When I first heard Lana Del Rey’s Born to Die, I was a naïve sixteen-year-old girl. Naturally most references went over my head, but one particular song, “Off to the Races,” made an impression on me. The song had a sophisticated but crass way about it; I knew that that the first two lines of the chorus “light of my life, fire of my loins,” referenced Lolita, which as far as I knew was some American classic about a relationship between some older man and some girl. Lana Del Rey introduced me to Lolita, though it wasn’t until I read Nabokov’s Lolita last year that I realized Lana had told me a different story entirely. Through what is perhaps a misreading, or a misinformed understanding of the story, the word “Lolita” has come to describe a young seductress, and Lolita, a love story. I hope to demonstrate that reading Lolita like Lana is only possible when you ignore of the tragic aspects of Lolita and Humbert’s relationship; that of a middle aged man repeatedly assaulting a 12-year-old girl and calling it love.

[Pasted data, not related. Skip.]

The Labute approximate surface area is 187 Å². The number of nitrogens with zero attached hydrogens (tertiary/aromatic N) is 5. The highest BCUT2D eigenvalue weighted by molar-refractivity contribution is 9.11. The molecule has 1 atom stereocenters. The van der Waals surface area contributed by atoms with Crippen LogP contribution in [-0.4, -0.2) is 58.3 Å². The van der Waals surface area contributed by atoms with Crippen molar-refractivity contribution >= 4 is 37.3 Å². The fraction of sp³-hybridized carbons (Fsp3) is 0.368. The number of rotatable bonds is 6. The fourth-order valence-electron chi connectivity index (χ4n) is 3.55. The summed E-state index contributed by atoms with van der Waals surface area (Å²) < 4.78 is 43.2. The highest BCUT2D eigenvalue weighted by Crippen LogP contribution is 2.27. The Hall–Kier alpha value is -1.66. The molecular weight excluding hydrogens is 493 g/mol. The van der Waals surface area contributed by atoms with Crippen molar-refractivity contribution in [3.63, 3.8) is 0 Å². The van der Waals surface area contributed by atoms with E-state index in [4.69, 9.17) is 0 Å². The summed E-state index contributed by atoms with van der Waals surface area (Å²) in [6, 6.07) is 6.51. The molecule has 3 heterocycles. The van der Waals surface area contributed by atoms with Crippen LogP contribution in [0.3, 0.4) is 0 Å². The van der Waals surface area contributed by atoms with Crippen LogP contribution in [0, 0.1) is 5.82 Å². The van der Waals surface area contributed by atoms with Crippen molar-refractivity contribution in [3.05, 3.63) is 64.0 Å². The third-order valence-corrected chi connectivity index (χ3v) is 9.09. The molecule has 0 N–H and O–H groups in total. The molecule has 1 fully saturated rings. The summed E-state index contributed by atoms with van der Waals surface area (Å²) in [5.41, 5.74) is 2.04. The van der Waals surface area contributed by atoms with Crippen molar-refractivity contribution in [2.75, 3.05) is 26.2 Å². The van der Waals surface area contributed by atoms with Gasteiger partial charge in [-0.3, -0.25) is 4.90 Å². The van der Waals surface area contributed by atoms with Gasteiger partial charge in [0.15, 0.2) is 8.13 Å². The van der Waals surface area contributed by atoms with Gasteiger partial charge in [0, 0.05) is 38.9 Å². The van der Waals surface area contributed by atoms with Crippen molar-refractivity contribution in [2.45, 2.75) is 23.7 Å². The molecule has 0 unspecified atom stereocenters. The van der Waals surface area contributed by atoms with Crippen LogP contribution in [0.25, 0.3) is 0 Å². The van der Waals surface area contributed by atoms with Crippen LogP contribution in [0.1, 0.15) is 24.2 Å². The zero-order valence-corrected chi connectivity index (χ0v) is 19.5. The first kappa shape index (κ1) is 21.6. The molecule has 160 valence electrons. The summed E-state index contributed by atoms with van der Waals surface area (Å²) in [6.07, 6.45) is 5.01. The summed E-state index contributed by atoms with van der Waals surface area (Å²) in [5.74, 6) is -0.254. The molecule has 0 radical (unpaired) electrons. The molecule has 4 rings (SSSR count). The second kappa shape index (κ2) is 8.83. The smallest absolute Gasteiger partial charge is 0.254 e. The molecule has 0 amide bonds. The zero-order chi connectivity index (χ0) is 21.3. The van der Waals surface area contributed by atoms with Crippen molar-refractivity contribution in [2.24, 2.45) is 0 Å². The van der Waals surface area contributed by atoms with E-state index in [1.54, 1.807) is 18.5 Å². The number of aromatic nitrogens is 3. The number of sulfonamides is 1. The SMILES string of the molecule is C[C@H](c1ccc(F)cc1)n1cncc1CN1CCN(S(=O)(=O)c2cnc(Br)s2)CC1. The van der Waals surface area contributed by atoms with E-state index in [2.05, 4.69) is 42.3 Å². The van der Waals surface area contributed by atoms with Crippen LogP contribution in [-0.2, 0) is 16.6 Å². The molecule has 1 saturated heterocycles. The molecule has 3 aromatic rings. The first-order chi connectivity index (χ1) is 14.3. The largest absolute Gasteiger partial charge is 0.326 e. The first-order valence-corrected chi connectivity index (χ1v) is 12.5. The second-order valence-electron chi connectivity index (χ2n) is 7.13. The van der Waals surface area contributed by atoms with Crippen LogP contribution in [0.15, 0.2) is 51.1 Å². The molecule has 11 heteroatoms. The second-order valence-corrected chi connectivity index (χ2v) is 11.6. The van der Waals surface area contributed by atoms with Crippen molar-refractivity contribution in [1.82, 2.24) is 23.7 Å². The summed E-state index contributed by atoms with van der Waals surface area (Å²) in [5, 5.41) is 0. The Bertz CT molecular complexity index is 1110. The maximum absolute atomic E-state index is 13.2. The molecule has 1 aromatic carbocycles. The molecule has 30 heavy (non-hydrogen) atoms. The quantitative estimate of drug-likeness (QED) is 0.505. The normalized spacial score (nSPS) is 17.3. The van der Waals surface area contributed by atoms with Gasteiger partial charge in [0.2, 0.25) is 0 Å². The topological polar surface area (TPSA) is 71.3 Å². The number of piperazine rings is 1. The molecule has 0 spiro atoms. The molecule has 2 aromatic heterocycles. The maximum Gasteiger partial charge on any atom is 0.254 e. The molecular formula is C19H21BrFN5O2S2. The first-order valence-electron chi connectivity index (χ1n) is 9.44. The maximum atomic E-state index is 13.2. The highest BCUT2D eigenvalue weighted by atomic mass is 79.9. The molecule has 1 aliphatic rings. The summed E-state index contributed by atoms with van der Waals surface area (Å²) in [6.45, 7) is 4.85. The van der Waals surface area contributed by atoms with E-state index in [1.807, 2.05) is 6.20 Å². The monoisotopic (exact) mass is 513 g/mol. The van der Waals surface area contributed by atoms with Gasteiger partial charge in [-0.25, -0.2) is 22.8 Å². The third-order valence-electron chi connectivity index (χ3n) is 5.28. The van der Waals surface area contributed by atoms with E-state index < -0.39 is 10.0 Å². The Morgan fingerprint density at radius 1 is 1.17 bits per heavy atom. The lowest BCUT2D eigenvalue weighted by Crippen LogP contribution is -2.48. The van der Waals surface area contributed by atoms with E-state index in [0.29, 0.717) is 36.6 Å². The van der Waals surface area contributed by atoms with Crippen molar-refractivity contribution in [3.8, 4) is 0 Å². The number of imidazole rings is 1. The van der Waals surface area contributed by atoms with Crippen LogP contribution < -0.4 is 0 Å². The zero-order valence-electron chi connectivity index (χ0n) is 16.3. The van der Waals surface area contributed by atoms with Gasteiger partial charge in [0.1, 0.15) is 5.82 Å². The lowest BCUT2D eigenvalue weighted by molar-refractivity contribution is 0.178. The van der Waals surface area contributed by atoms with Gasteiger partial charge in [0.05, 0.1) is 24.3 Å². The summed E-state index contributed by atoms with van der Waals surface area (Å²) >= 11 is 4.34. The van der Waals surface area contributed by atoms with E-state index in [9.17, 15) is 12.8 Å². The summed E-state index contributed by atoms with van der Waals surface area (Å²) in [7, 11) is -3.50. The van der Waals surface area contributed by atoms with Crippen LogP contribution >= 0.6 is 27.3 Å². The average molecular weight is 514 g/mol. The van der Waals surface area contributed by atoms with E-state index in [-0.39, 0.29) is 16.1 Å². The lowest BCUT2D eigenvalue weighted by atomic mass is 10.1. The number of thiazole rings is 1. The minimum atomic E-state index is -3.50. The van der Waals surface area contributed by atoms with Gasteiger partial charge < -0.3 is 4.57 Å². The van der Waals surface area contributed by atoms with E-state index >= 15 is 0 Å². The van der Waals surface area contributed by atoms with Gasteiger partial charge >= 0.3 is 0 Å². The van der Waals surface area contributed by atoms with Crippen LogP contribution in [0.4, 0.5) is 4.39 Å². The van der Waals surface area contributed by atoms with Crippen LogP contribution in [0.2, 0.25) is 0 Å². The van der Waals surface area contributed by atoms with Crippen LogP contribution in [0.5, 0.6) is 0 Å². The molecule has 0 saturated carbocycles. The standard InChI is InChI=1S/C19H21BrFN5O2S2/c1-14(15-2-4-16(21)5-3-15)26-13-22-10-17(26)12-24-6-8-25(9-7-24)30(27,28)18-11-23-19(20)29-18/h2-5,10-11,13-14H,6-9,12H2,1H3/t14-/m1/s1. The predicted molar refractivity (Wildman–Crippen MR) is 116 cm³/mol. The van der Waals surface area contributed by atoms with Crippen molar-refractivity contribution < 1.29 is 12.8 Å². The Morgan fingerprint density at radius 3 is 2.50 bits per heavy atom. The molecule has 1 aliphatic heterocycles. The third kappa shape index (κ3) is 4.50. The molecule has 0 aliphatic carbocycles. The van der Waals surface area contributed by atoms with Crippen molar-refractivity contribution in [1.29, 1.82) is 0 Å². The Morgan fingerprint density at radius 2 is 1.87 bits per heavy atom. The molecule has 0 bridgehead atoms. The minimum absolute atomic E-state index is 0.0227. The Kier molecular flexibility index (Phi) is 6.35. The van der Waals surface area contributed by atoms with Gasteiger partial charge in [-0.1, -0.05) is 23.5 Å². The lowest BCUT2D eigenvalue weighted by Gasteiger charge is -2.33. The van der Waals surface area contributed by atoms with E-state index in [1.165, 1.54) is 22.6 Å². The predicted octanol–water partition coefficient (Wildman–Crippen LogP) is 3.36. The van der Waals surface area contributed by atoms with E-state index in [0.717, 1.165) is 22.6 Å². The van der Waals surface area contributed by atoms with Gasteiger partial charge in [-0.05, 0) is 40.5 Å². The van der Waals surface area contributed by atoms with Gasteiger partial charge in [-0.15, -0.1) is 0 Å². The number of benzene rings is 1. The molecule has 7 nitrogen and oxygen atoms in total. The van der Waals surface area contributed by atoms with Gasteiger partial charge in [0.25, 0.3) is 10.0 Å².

For those unfamiliar with Lolita, the plot follows a lovelorn, tormented man named Humbert Humbert as he narrates his autobiography. He tells his story from a jail cell, awaiting trial for a crime that is only revealed at the end of the book. Humbert details his upbringing on the French Riviera, where he is raised by his hotelier father and his aunt after his mother’s untimely death. The pivotal moment of his childhood is the youthful passion he conceives for a visitor to the hotel, Annabel Leigh. Both children are around 12 at the time; Annabel is fairly strictly chaperoned by her parents, and the young lovers’ furtive attempts to consummate their passion are continually thwarted. Annabel dies four months later of Typhus, and out of this continual interruption, Humbert’s obsession with “nymphets” –young girls between 9 and 14, whom he believes possess a certain sexual precociousness that sets them apart from their contemporaries—is born. He attempts to sublimate his unwholesome longings in marriage to his wife who ultimately leaves him for another man. He eventually travels to America and finds himself in the house of one Charlotte Haze, looking to rent a room. in search of a way extricate himself from Charlotte’s rapacious clutches, he encounters her 12-year-old daughter, Dolores, alias Dolly, Lo, and Lolita, whom he is instantly infatuated with. He watches her every move, flirts with her, and even marries Charlotte to stay close to her. After Charlotte finds his pedophilic longings in his journal, she meets an unfortunate but rather convenient death. Humbert, Lolita’s new legal guardian, abducts her from camp and they embark on a long journey across the country as “lovers”.